Google Contemplating Cutting Back from China Post November's Cyber Attack
Search engine giant Google is seriously thinking about cutting back its services from China, after a serious and large-scale cyber attack in mid-November 2009 lead to a theft of intellectual property from the firm.
The attack was primarily direct towards nearly 20 large corporations with operations across China, and Google has shared that it has compelling evidence to believe that the main goal of the attackers was to gain access into the Gmail accounts of Chinese human rights activists.
In 2006, when Google launched Google. cn, the company was largely criticized for accepting the Government's censorship, but the firm has now said that this will stop and over the coming few months, Google has every intention of discussing the possibility of running an unfiltered search engine in the country, with the Chinese Government, all the while staying under the law.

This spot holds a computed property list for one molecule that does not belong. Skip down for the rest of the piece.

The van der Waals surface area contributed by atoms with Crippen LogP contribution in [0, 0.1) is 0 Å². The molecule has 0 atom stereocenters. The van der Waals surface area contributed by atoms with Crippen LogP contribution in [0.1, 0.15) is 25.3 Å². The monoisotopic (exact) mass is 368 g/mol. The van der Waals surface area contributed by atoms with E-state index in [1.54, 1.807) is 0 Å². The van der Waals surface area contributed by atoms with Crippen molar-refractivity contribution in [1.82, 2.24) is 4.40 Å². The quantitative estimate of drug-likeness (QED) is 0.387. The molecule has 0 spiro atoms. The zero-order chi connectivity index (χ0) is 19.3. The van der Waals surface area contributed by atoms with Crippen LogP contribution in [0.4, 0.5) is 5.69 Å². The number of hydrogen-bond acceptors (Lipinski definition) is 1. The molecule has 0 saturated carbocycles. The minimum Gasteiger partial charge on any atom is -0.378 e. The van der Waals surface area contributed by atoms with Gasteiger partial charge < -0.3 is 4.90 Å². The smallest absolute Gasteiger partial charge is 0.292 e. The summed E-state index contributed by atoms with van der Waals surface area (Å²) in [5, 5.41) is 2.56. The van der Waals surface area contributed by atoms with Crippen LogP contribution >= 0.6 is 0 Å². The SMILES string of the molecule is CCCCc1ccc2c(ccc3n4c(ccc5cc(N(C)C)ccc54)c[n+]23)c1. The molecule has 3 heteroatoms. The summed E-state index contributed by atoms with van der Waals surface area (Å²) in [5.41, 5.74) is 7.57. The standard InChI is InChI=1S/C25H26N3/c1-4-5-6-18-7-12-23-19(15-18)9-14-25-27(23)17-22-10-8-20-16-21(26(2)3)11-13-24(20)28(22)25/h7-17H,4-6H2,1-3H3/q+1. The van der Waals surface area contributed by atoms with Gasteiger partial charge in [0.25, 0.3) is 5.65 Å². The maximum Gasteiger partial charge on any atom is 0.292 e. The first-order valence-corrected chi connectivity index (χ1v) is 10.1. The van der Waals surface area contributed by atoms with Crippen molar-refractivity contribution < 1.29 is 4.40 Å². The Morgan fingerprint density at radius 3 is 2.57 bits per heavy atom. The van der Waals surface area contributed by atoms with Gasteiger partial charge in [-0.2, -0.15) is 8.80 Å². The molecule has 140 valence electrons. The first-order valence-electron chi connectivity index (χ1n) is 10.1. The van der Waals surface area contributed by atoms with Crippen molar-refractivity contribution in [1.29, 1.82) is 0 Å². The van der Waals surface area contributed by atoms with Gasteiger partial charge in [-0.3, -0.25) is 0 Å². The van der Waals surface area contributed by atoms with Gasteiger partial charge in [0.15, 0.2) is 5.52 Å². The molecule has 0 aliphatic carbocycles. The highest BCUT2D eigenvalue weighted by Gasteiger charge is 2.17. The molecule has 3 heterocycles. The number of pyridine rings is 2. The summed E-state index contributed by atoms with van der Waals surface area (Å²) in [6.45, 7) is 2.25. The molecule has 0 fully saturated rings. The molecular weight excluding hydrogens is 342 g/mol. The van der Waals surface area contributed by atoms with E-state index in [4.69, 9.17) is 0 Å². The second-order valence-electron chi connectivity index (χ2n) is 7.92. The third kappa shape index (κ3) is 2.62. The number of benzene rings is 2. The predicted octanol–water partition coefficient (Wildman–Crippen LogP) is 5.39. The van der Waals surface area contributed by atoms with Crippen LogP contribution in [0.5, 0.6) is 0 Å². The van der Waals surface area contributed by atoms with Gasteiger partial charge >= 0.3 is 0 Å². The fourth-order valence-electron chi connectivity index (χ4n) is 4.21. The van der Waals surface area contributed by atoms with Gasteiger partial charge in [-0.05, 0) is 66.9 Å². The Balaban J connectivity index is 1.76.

"In mid-December, we detected a highly sophisticated and targeted attack on our corporate infrastructure originating from China resulted in the theft of intellectual property from the company" Google’s corporate development and legal officer David Drummond shared in a post on the company's official blog.
- Nikola Motors puts hydrogen fuel-cell semi truck Badger project on back burner
- BMW expands vehicle recall over battery issue to more than 4,500 U.S. plug-in hybrids
- Karma Automotive announces attractive price tag & unique features for upcoming GSe-6 electric sedan
- Twin River acquires iconic Bally’s brand from Caesars Entertainment for $20 million
- Wynn Resorts’ Encore to close for 3 days a week due to low demand